Why You Might Not Care: I should not like this piece. Did you see that pairing up there– Remus/Snape? Everything in me rails at it: the slash tones that are unashamedly uncanon and completely, impossibly fantasy, the motivations of the characters, the strained, often awkward narration all make this fic slightly frustrating. If I were to be completely honest, this fic needs a good twice over from a couple of critical Betas. But, in the end, the dialogue is just that good and I can’t help myself from liking it anyway, despite all of the things that don’t work for me. I seriously debated whether or not to add it here, but the truth is other fic writers could learn something from this about how to write fantastic dialogue — which tends to be the area most people have trouble with — and so I’ve included it primarily for that reason. Sometimes I surprise myself.

    posted by afterthree
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    July 27th, 2007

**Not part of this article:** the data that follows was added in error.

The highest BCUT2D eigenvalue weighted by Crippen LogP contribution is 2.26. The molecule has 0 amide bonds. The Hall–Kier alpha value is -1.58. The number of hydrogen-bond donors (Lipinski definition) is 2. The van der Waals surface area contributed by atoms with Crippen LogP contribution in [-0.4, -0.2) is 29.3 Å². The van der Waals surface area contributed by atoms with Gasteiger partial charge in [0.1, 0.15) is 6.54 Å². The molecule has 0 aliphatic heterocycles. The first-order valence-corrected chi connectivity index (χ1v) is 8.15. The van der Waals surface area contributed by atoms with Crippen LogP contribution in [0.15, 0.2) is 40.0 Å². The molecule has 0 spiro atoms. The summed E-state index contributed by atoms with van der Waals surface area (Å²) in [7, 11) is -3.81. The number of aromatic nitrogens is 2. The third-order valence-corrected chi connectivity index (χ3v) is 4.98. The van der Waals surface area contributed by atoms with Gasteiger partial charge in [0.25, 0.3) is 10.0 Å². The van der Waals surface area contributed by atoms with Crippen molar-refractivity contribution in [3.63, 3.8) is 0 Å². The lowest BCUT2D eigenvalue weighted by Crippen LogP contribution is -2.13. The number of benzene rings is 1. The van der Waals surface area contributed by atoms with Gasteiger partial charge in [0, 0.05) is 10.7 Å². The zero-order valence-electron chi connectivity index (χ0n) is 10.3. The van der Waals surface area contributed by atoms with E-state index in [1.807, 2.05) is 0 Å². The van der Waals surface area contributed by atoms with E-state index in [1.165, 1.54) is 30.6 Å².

A Small Truce

    A Small Truce by Marina Frants

    Summary: Severus Snape threatens an owl, faces a moral quandary, and talks to a wall.  Oneshot, 6,833 Words.

    Why You Should Care: And here’s another exceptional fic written by Marina Frants.  The relationship between Snape and Sirius Black has never been friendly, and it shows as Snape becomes a very reluctant rescuer.  Told from Snape’s POV with his brand of trademark sarcastic commentary, the characterization here is dead on: Sirius is as colourful, quick-tempered, and restless as his canon counterpart, and Snape is a complete bastard through and through to the very core. Even when Sirius’s Gryffindor sensibilities make him offer a half-hearted, begrudging apology (which obviously Snape smacks down with appropriate Slytherin contempt) their interaction is delightfully hostile.   What is fascinating is the set-up, and how these two people are from start to finish clearly on the same side (which they both know) and yet never once back off the snark.  The moral quandary Snape faces is reprehensible, but entirely canon-accurate.

    Why You Might Not Care: This is another one of those times where I’m at a loss of what to put here.  I can’t find anything wrong with this fic: it’s potentially one of the most canon-like interactions between these two characters post-Azkaban that I’ve ever read.  The only people who won’t appreciate it are the people who don’t appreciate Snape and Sirius and what it means to hate someone with the fire of a thousand suns.